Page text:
Autism and Executive Function

Do we know what we don’t know, what we need to know?

So many autistic adults have had life long struggles with executive function.
Somehow we lack the skills and insights to make our everyday life “work”. We get stuck somewhere mid task, don’t start tasks, lack organization, can’t figure out how to prioritize,
have no idea where to even begin.

Have trouble paying bills on time? Trouble keeping house, doing laundry, maintaining the car, problems with clutter? Self care a problem, not getting needed health care, having healthy eating, sleeping, bathing ? Having problems with food preparation, grocery shopping, meal planning? These every day activities of healthy living are all things we need to do. They also all require several steps to perform. Executive function is working correctly when we know we need to do something, plan how we will do it, when we will do it, know which steps to take to do it in proper order, and how to start and finish. If we have multiple tasks we must figure out which is most important and put it in order of priorities. Deciding which comes first, and when we will do them.

Many of us can use tools to help us function better. We have calendars, alarms, reminders, helpers, or counselors, and we can get aid from occupational therapists or other specialists in teaching us how to assemble all the steps to do any job. This is simply overwhelming for many autistic individuals, and involves too many skills and too much sorting to “go it alone”.

There is no shame in asking others for help.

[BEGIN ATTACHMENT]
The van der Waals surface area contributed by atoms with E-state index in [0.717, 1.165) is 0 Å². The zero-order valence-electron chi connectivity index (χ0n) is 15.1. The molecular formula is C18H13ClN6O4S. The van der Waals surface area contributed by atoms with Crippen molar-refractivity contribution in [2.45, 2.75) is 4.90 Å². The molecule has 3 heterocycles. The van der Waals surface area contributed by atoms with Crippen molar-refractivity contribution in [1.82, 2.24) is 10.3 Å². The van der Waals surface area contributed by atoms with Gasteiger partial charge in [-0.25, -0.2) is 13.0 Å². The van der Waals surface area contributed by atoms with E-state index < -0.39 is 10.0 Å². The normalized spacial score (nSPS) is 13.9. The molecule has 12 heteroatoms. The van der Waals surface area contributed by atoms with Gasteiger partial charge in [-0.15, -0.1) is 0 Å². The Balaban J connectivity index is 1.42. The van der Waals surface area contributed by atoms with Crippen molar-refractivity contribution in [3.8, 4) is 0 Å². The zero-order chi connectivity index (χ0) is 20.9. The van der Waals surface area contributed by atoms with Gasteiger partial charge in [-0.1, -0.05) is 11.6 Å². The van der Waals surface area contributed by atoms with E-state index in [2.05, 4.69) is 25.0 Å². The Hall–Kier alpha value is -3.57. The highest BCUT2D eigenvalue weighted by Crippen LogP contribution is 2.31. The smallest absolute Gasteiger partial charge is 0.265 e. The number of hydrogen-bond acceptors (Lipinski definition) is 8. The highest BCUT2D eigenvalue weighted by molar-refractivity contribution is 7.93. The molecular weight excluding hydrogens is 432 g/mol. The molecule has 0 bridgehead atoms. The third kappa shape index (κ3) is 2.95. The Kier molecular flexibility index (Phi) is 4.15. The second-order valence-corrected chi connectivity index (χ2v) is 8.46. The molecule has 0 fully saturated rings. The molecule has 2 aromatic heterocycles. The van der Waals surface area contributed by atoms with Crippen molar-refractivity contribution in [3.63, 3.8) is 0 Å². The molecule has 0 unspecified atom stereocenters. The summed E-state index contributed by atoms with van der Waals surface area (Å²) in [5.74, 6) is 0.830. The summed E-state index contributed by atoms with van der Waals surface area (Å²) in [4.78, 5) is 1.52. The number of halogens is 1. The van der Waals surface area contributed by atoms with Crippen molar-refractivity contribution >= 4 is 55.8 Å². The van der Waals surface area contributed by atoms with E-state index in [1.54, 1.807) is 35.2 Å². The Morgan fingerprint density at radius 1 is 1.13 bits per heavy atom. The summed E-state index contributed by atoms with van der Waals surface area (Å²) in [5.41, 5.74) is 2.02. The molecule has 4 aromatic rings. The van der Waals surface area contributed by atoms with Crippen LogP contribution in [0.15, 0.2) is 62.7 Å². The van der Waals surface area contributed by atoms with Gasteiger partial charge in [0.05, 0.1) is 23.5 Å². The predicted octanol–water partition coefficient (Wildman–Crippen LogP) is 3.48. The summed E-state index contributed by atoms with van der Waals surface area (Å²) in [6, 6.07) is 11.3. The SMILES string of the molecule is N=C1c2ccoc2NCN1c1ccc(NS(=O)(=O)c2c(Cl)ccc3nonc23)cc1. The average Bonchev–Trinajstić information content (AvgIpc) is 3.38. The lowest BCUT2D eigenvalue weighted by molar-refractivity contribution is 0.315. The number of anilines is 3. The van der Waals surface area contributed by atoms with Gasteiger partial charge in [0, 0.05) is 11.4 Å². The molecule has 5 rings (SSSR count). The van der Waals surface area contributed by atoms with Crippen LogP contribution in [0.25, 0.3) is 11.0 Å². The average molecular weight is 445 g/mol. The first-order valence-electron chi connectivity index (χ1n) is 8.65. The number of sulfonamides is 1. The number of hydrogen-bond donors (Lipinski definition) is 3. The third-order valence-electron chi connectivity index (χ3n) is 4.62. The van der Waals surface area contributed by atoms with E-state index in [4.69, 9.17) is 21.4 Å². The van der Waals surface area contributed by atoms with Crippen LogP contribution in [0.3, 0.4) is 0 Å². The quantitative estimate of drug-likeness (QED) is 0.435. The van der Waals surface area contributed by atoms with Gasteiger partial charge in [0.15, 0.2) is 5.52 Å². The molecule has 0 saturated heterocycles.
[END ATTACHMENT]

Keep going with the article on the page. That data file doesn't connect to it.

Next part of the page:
There is no shame in hiring others to do the “hard stuff” if it seems impossible to master it.

I had to learn every step of most household tasks and build on my knowledge as I was coached about how to do it. I was luckier than most because I could get information from books and practice advice on things like housekeeping, car care, health care, how to do household chores, and I could learn about making budgets, managing money, etc.

A trusted friend or family member, a therapist, or counselor can help you find tools that will work for you.

At 70 years of age, I have a built in routine of long practice. I have times and calendars to help me plan and execute most household and self care chores. I also have “backup plans” for if I miss something. I have a way to get myself back on track so that I don’t allow my whole schedule to go “blooey” and lost it all.

I also have a spouse that follows rigid routines to help keep me on the path to performance.

I have been lucky to have these things. If I had not been taught early how to do each little chore step by step, and been able to read about what I did not know and practice it, I am sure I would be struggling.

The good news is that we can learn how to do these things. We can reach out to others to get the help we need sorting out which skills we need to learn, and how to apply them, and to decide when and where, and how we will do each of these things.

If we take it one little step at a time, the skills of executive function we struggle with can be helped in many ways.

If you find yourself overwhelmed and not knowing what to do, please reach out to others to help you sort through it all and help find the right tools for healthier living.

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